Williams-Goss leads UW to 87-81 win over OSU

  • Associated Press
  • Saturday, January 25, 2014 4:40pm
  • SportsSports

SEATTLE — With Washington’s top scorer C.J. Wilcox bottled up by Oregon State’s aggressive defense, Nigel Williams-Goss took over with one of the best performances by a freshman in UW history.

Williams-Goss scored a career-high 32 points as Washington rallied from 12 points down in the second half to beat Oregon State 87-81 on Saturday.

Williams-Goss’ point total was the most by a freshman at Washington since the NCAA made freshmen eligible in 1972 and the most scored by any Husky this season. He also didn’t have a turnover despite often working as the team’s primary ball handler, and held off a late rally by the Beavers when he was fouled on a drive and converted a three-point play in the final minute.

“I think that’s probably one of the best freshman performances we’ve seen in this building,” Washington coach Lorenzo Romar said. “He was just very, very efficient offensively and defensively.”

Williams-Goss was 10 for 15 from the field, including 3 of 4 on 3-pointers, and 9 for 10 on free throws. He also added five rebounds, three assists and a steal.

“We’re a really unselfish team and we want everyone to play well, and when someone has a hot hand we feed them,” Williams-Goss said. “But at the same time, we try to play together no matter what so it was just a really good team effort.”

Wilcox added 14 points to pass the 1,700 career-point milestone and move into No. 7 on the school’s all-time scoring list despite being held in check most of the game as the Beavers had 6-foot-10 forward Eric Moreland covering the 6-5 guard.

“Moreland is a pretty tough guy to score against,” said Romar, who also had a milestone night, as he earned his 250th win as coach of the Huskies.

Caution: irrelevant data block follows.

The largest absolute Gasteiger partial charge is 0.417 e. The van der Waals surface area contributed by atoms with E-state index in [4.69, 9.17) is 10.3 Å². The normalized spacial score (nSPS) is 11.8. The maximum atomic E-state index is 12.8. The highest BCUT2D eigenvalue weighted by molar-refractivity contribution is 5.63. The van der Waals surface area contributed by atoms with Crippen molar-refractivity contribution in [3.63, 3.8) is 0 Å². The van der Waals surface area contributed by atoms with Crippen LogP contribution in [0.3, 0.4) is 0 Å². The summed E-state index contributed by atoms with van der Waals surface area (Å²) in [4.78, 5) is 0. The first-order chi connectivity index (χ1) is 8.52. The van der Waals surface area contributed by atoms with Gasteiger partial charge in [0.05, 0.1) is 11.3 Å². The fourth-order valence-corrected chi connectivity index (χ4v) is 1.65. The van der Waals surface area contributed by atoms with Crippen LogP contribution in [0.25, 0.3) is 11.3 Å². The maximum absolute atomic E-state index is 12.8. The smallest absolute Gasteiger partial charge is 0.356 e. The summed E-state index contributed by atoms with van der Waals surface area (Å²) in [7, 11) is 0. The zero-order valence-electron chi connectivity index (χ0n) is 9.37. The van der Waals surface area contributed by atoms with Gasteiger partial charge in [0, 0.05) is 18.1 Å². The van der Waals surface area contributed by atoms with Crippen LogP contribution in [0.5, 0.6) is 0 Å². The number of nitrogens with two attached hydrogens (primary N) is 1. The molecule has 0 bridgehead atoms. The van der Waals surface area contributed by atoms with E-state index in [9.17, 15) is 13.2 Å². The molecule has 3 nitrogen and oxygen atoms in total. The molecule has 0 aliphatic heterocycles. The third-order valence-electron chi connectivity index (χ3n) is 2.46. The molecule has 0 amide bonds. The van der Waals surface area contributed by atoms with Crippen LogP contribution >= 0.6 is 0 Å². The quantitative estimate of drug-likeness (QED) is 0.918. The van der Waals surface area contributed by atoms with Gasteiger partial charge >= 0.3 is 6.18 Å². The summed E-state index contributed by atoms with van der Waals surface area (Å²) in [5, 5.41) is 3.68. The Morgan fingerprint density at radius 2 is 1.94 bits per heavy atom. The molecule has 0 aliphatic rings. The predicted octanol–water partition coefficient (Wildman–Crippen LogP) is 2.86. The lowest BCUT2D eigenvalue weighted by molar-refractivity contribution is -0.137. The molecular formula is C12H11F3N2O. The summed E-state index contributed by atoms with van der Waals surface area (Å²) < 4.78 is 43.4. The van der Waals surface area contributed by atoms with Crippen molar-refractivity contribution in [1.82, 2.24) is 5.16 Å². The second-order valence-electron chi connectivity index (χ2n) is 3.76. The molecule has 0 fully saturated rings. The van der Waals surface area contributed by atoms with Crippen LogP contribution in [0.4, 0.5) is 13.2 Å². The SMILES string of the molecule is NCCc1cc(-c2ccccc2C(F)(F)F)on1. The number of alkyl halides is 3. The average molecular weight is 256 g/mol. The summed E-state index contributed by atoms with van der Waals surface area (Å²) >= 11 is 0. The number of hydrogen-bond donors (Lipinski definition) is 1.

“In a game where they were really paying close attention to him with Moreland, it was great to see other guys step up.”

The Beavers’ focus on Wilcox meant Williams-Goss could often get into the lane for his scoring opportunities.

“When coach and I were watching the film yesterday, we called it the ‘C.J. effect,’” Williams-Goss said. “When he comes off screens, two guys jump at him and it opens up everyone on the floor, not just me. When you play with such a prolific scorer like C.J., it’s much easier.”

Washington (13-8, 5-3 Pac-12) trailed by 12 points with 18 minutes to go before taking control with a big run midway through the second half. The Huskies led by 11 with less than four minutes to play, but Oregon State (11-8, 3-4) cut it to 78-75 with a minute to go.

Williams-Goss put the game mostly out of reach when he converted the three-point play with 44.8 seconds left, and Washington closed the game by making six free throws in the final 32 seconds.

Roberto Nelson led the Beavers with 31 points, and Devon Collier had 23 points and six rebounds.

Nelson came into the game as the Pac-12’s top scorer with 21.7 points a game, and Wilcox was No. 2 at 19.9. In the battle between the two, Nelson held the upper hand except during the Huskies’ crucial run.

Nelson had seven points before Wilcox got off his first shot more than 10 minutes into the game, and Wilcox didn’t score until four minutes later. At halftime Nelson had scored 15 of OSU’s 38 points and Wilcox managed just four, spending the final minutes of the half on the bench after picking up his second foul.

With NBA Hall of Famer Bill Russell watching courtside, Wilcox — and the Huskies — got off to a slow start again in the second half. The Beavers scored the first seven points of the half to take their largest lead of the game, 45-33.

Washington had cut the lead to six with 14 minutes to go, and then quickly turned the deficit into a double-digit advantage.

The Huskies went on a 14-2 run — including Wilcox’s first eight points of the half — to go ahead 59-55, and pushed the lead to 10 points, 68-58, with seven minutes left in the half.

“I thought we took a couple of quick shots and they got run outs,” Oregon State coach Craig Robinson said. “We had done a really good job of getting back on defense. But when you take a quick shot, especially a three and you miss, people can run out on you and that’s what I thought happened.”

The loss snapped a two-game winning streak for the Beavers, who haven’t beat UW in Seattle since 2003.

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